Effects Of Seed Borne Virus Infections On Selected Potato Cultivars In Kenya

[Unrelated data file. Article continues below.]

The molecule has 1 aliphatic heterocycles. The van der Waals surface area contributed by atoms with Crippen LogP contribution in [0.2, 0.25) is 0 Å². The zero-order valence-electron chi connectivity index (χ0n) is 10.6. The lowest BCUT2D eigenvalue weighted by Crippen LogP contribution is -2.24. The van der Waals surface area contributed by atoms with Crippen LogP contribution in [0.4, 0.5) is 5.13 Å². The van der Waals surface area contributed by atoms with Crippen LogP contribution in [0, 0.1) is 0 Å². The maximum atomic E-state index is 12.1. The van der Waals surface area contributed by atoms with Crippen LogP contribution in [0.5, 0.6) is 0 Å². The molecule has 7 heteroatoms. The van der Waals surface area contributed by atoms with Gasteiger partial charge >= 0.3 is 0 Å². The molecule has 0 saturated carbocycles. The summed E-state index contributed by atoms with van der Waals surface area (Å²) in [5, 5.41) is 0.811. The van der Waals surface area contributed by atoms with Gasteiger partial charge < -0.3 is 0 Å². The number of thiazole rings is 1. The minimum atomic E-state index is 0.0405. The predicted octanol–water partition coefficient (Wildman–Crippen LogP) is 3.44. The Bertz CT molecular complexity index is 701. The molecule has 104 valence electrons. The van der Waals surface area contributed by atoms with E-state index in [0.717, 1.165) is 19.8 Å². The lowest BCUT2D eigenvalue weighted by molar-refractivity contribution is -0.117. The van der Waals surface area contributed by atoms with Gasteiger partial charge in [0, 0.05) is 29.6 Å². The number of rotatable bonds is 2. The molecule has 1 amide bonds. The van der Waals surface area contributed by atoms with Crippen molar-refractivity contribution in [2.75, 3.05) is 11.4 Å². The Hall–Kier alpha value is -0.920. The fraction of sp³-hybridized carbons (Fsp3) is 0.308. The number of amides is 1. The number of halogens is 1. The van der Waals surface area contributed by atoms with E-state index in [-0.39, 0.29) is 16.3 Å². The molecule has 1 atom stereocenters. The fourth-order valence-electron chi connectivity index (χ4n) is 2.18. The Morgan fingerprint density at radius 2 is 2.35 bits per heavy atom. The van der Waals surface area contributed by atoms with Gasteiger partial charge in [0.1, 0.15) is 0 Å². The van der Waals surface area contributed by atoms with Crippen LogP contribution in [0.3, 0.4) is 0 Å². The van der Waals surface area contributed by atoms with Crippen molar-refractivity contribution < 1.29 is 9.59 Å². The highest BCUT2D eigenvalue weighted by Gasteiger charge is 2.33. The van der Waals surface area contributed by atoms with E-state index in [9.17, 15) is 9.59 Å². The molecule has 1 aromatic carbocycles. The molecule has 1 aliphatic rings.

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Seed borne viruses are a major problem to seed and ware potato growers because they cause yield depression and reduction in quality of tubers. The effects of seed borne virus infections in 34 potato cultivars selected from the Kenyan potato germplasm collection were determined by comparing the yield performance of plants grown from virus infected seed with those grown from virus free seed during the 2007 short rains and 2008 long rains seasons. The treatments were laid out in a randomized complete block design (RCBD) with a factorial arrangement and replicated three times. Total yield was reduced by between 52.9 and 89.6% in 2007 and by between 47.4 and 90.2% in 2008 due to seed borne virus infections. In 2007, ware yield was reduced by 100% in 25 of the cultivars while in 2008, 24 cultivars had their proportion of ware yield reduced by 100% due to seed borne virus infections. Plants grown from virus infected seed produced between 3.0 and 6.3 tubers per plant in 2007 and between 2.3 and 7.3 tubers per plant in 2008. Plants grown from healthy seed tubers had between 6.0 and 14.0 tubers per plant in 2007 and between 5.7 and 14.3 tubers per plant in 2008. Reduction in tuber weights in 2007 ranged from 6.4 and 76.0% while the reduction in tuber weights varied between 10.2 and 77.4%. This study demonstrated that seed borne virus infections significantly reduced total yield, ware yield, seed yield, average tuber weight, and number of tubers per plant but the magnitude of the reductions varied among the cultivars. Farmers can improve potato productivity by planting disease-free seed tubers and minimizing current-season infections particularly where own saved seed is preserved for use later.